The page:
It’s a great fit for a character who is not only constantly thinking but also must do so demonstratively, whether to intimidate his enemies, reassure his allies or simply please his own vanity. Watching him tell a roomful of reporters what he must do “in order to achieve sexual gratification,” seeming to re-evaluate how far to take his confession several times per sentence, is a consummate pleasure.

The fallout is immediate: positive politically and disastrous personally. Chuck wins the election (I defy you to read the news for five minutes and then tell me this isn’t possible), and impresses the hell out of his increasingly close associate Bobby Axelrod, who promises his first wisecrack about Rhoades’s predilections will be his last. (“I doubt that,” Chuck deadpans.)

To Bobby, at least, Chuck remains a man of his word. Making good on his promise last episode to perform a service for Axe postelection, Chuck freezes the assets of the Russian plutocrat and staunch Axelrod adversary Grigor Andolov. Bobby tells Grigor he can have it unfrozen only if he returns to his home country, never to return.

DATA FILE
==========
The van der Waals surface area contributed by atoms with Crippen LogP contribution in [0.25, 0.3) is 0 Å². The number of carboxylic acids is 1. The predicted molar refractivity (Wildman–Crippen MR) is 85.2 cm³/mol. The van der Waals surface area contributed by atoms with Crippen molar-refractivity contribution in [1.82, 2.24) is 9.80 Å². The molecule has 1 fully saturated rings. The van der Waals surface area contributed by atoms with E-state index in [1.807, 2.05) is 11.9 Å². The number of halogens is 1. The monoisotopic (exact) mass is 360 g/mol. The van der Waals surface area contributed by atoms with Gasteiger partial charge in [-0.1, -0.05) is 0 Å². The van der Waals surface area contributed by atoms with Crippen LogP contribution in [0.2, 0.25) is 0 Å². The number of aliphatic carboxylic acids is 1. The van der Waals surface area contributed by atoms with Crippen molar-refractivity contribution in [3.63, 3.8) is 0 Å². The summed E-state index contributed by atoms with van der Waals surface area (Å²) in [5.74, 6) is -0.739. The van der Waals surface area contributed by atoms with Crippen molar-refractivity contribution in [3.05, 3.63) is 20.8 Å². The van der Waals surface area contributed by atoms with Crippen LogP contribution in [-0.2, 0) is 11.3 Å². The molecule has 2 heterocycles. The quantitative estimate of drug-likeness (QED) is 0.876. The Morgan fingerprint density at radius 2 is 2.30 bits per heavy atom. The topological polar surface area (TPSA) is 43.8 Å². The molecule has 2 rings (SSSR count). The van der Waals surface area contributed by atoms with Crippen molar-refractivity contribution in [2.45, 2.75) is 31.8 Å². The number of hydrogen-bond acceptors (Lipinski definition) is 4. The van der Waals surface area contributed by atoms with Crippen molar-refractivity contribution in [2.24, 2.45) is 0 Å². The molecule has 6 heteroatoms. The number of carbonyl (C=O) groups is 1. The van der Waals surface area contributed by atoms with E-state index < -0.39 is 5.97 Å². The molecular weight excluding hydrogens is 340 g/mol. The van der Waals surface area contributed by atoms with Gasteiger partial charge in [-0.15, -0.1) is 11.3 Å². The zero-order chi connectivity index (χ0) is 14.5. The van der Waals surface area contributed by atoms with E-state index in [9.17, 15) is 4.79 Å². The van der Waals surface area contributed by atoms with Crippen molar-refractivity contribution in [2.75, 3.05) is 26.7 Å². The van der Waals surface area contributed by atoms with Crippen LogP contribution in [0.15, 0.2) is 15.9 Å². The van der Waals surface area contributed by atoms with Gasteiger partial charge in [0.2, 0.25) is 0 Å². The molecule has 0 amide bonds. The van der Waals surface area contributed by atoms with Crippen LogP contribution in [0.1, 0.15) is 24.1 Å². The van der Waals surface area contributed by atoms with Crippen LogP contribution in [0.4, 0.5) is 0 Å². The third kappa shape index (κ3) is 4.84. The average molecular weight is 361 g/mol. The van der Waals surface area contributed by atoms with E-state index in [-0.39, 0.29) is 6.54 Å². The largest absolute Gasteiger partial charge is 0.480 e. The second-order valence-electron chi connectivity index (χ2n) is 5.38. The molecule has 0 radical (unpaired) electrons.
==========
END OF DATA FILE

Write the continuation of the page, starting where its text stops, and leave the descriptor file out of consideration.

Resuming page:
Just in time, too: On a day when Bobby and company were prepared to make a killing by exploiting advance notice of a natural gas disaster, Andolov brute-force hacked Axe Cap’s entire internet and phone system. The awe with which the young, internet-native staff regard Bobby and Wags as they wheel and deal on burner cellphones, “Wolf of Wall Street”-style, and wind up doing nearly as well as they would have anyway is one of the night’s funniest moments. (Top honors go to Condola Rashad’s look of dumbfounded disbelief as Chuck’s former employee Kate Sacker when she learns what her old boss gets up to in bed.)

Still, the Russian had to go in order for Bobby, his American counterpart, to truly thrive, and it’s Chuck who does the deed — despite Andolov’s attempt to exploit Chuck’s sexual adventurousness by promising him overseas exploits so extreme he dare not even mention them aloud.